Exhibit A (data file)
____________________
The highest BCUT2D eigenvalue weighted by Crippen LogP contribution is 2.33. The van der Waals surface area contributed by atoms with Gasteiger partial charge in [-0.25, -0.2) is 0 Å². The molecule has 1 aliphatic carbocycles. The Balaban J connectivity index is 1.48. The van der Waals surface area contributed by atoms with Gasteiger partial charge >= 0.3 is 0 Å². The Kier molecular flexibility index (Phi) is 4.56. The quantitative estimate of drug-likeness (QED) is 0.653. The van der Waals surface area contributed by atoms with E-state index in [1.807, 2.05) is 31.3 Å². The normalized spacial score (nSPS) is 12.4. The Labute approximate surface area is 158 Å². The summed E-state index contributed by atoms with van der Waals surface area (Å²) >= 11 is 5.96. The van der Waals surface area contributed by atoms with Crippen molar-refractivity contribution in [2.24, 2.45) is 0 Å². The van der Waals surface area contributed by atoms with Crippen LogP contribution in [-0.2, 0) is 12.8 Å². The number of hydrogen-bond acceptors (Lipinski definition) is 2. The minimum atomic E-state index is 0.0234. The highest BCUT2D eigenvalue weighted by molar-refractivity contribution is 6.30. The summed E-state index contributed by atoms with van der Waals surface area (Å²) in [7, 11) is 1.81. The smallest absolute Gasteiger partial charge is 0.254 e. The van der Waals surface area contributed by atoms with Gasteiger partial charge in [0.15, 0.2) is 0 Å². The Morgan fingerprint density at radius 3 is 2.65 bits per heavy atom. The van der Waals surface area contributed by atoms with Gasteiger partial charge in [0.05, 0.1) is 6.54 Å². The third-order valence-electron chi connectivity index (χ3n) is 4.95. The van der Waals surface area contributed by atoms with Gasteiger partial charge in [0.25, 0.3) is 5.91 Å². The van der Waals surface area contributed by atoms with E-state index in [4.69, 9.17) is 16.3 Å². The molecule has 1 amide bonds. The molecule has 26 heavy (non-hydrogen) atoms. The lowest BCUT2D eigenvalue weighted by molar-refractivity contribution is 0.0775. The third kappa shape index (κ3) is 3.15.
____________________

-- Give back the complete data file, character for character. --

The highest BCUT2D eigenvalue weighted by Crippen LogP contribution is 2.33. The van der Waals surface area contributed by atoms with Gasteiger partial charge in [-0.25, -0.2) is 0 Å². The molecule has 1 aliphatic carbocycles. The Balaban J connectivity index is 1.48. The van der Waals surface area contributed by atoms with Gasteiger partial charge >= 0.3 is 0 Å². The Kier molecular flexibility index (Phi) is 4.56. The quantitative estimate of drug-likeness (QED) is 0.653. The van der Waals surface area contributed by atoms with E-state index in [1.807, 2.05) is 31.3 Å². The normalized spacial score (nSPS) is 12.4. The Labute approximate surface area is 158 Å². The summed E-state index contributed by atoms with van der Waals surface area (Å²) >= 11 is 5.96. The van der Waals surface area contributed by atoms with Crippen molar-refractivity contribution in [2.24, 2.45) is 0 Å². The van der Waals surface area contributed by atoms with Crippen LogP contribution in [-0.2, 0) is 12.8 Å². The number of hydrogen-bond acceptors (Lipinski definition) is 2. The minimum atomic E-state index is 0.0234. The highest BCUT2D eigenvalue weighted by molar-refractivity contribution is 6.30. The summed E-state index contributed by atoms with van der Waals surface area (Å²) in [7, 11) is 1.81. The smallest absolute Gasteiger partial charge is 0.254 e. The van der Waals surface area contributed by atoms with Gasteiger partial charge in [0.15, 0.2) is 0 Å². The Morgan fingerprint density at radius 3 is 2.65 bits per heavy atom. The van der Waals surface area contributed by atoms with Gasteiger partial charge in [0.05, 0.1) is 6.54 Å². The third-order valence-electron chi connectivity index (χ3n) is 4.95. The van der Waals surface area contributed by atoms with Gasteiger partial charge in [0.25, 0.3) is 5.91 Å². The van der Waals surface area contributed by atoms with E-state index in [4.69, 9.17) is 16.3 Å². The molecule has 1 amide bonds. The molecule has 26 heavy (non-hydrogen) atoms. The lowest BCUT2D eigenvalue weighted by molar-refractivity contribution is 0.0775. The third kappa shape index (κ3) is 3.15.